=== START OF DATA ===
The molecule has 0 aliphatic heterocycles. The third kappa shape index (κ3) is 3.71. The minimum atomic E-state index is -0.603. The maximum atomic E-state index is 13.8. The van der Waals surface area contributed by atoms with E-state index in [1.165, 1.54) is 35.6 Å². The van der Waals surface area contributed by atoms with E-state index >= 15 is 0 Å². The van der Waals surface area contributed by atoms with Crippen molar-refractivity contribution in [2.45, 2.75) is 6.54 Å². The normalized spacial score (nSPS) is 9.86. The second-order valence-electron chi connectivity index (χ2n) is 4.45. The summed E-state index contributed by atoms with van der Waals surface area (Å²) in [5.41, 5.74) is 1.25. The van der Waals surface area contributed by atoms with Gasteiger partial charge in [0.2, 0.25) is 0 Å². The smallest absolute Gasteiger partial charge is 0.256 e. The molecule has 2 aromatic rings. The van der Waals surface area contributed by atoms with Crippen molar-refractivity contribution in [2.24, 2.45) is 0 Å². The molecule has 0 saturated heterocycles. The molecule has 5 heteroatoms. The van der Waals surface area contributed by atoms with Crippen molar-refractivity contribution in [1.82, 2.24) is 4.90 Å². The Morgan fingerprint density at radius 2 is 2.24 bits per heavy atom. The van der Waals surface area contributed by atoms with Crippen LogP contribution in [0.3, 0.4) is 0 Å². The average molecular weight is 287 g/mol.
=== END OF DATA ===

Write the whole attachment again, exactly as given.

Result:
The molecule has 0 aliphatic heterocycles. The third kappa shape index (κ3) is 3.71. The minimum atomic E-state index is -0.603. The maximum atomic E-state index is 13.8. The van der Waals surface area contributed by atoms with E-state index in [1.165, 1.54) is 35.6 Å². The van der Waals surface area contributed by atoms with E-state index >= 15 is 0 Å². The van der Waals surface area contributed by atoms with Crippen molar-refractivity contribution in [2.45, 2.75) is 6.54 Å². The normalized spacial score (nSPS) is 9.86. The second-order valence-electron chi connectivity index (χ2n) is 4.45. The summed E-state index contributed by atoms with van der Waals surface area (Å²) in [5.41, 5.74) is 1.25. The van der Waals surface area contributed by atoms with Gasteiger partial charge in [0.2, 0.25) is 0 Å². The smallest absolute Gasteiger partial charge is 0.256 e. The molecule has 2 aromatic rings. The van der Waals surface area contributed by atoms with Crippen molar-refractivity contribution in [2.24, 2.45) is 0 Å². The molecule has 0 saturated heterocycles. The molecule has 5 heteroatoms. The van der Waals surface area contributed by atoms with Crippen molar-refractivity contribution in [1.82, 2.24) is 4.90 Å². The Morgan fingerprint density at radius 2 is 2.24 bits per heavy atom. The van der Waals surface area contributed by atoms with Crippen LogP contribution in [0.3, 0.4) is 0 Å². The average molecular weight is 287 g/mol.